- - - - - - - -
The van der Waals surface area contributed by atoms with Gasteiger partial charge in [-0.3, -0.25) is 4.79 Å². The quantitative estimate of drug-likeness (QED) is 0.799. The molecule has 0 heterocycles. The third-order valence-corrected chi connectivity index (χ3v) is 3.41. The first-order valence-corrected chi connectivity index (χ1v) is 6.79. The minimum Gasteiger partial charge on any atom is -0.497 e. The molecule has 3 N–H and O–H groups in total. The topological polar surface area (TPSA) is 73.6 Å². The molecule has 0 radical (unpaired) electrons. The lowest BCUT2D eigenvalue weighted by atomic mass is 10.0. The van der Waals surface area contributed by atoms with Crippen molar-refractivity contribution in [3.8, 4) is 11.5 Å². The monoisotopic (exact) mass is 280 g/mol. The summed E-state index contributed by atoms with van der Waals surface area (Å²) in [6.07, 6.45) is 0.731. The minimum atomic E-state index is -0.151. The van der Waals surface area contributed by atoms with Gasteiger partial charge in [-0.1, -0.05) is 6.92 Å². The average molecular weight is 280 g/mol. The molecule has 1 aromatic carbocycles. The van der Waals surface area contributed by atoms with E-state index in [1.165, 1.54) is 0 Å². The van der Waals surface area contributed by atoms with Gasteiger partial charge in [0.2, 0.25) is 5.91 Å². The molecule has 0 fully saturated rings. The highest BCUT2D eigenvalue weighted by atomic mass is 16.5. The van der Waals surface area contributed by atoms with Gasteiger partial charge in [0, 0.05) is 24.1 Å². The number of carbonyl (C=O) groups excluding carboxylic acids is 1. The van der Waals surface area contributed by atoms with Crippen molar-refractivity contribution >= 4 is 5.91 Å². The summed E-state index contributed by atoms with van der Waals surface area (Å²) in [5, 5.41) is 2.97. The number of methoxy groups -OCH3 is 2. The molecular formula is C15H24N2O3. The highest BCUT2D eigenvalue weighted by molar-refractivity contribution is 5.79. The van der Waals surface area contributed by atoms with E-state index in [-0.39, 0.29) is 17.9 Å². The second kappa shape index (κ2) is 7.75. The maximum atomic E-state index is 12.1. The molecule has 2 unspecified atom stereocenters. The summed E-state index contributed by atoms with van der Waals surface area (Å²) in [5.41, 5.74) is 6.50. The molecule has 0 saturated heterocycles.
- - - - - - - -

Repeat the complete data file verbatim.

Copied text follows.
The van der Waals surface area contributed by atoms with Gasteiger partial charge in [-0.3, -0.25) is 4.79 Å². The quantitative estimate of drug-likeness (QED) is 0.799. The molecule has 0 heterocycles. The third-order valence-corrected chi connectivity index (χ3v) is 3.41. The first-order valence-corrected chi connectivity index (χ1v) is 6.79. The minimum Gasteiger partial charge on any atom is -0.497 e. The molecule has 3 N–H and O–H groups in total. The topological polar surface area (TPSA) is 73.6 Å². The molecule has 0 radical (unpaired) electrons. The lowest BCUT2D eigenvalue weighted by atomic mass is 10.0. The van der Waals surface area contributed by atoms with Crippen molar-refractivity contribution in [3.8, 4) is 11.5 Å². The monoisotopic (exact) mass is 280 g/mol. The summed E-state index contributed by atoms with van der Waals surface area (Å²) in [6.07, 6.45) is 0.731. The minimum atomic E-state index is -0.151. The van der Waals surface area contributed by atoms with Gasteiger partial charge in [-0.1, -0.05) is 6.92 Å². The average molecular weight is 280 g/mol. The molecule has 1 aromatic carbocycles. The van der Waals surface area contributed by atoms with E-state index in [1.165, 1.54) is 0 Å². The van der Waals surface area contributed by atoms with Gasteiger partial charge in [0.2, 0.25) is 5.91 Å². The molecule has 0 fully saturated rings. The highest BCUT2D eigenvalue weighted by atomic mass is 16.5. The van der Waals surface area contributed by atoms with Gasteiger partial charge in [0, 0.05) is 24.1 Å². The number of carbonyl (C=O) groups excluding carboxylic acids is 1. The van der Waals surface area contributed by atoms with Crippen molar-refractivity contribution >= 4 is 5.91 Å². The summed E-state index contributed by atoms with van der Waals surface area (Å²) in [5, 5.41) is 2.97. The number of methoxy groups -OCH3 is 2. The molecular formula is C15H24N2O3. The highest BCUT2D eigenvalue weighted by molar-refractivity contribution is 5.79. The van der Waals surface area contributed by atoms with E-state index in [-0.39, 0.29) is 17.9 Å². The second kappa shape index (κ2) is 7.75. The maximum atomic E-state index is 12.1. The molecule has 2 unspecified atom stereocenters. The summed E-state index contributed by atoms with van der Waals surface area (Å²) in [5.41, 5.74) is 6.50. The molecule has 0 saturated heterocycles.